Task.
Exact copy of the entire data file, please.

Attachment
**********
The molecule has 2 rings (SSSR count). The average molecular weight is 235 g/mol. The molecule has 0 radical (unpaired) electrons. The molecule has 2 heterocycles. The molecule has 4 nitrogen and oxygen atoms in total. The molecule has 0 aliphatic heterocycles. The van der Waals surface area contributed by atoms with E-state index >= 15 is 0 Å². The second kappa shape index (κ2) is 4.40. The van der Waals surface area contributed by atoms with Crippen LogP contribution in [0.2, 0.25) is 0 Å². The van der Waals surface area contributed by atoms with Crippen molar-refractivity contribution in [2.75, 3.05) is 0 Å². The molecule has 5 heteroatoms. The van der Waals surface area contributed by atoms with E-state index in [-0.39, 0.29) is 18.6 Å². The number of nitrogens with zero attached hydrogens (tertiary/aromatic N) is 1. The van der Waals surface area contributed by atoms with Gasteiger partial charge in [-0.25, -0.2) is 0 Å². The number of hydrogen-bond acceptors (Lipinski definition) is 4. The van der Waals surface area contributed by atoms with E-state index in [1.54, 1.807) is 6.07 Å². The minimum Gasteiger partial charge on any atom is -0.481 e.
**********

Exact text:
The molecule has 2 rings (SSSR count). The average molecular weight is 235 g/mol. The molecule has 0 radical (unpaired) electrons. The molecule has 2 heterocycles. The molecule has 4 nitrogen and oxygen atoms in total. The molecule has 0 aliphatic heterocycles. The van der Waals surface area contributed by atoms with E-state index >= 15 is 0 Å². The second kappa shape index (κ2) is 4.40. The van der Waals surface area contributed by atoms with Crippen LogP contribution in [0.2, 0.25) is 0 Å². The van der Waals surface area contributed by atoms with Crippen molar-refractivity contribution in [2.75, 3.05) is 0 Å². The molecule has 5 heteroatoms. The van der Waals surface area contributed by atoms with E-state index in [-0.39, 0.29) is 18.6 Å². The number of nitrogens with zero attached hydrogens (tertiary/aromatic N) is 1. The van der Waals surface area contributed by atoms with Gasteiger partial charge in [-0.25, -0.2) is 0 Å². The number of hydrogen-bond acceptors (Lipinski definition) is 4. The van der Waals surface area contributed by atoms with E-state index in [1.54, 1.807) is 6.07 Å². The minimum Gasteiger partial charge on any atom is -0.481 e.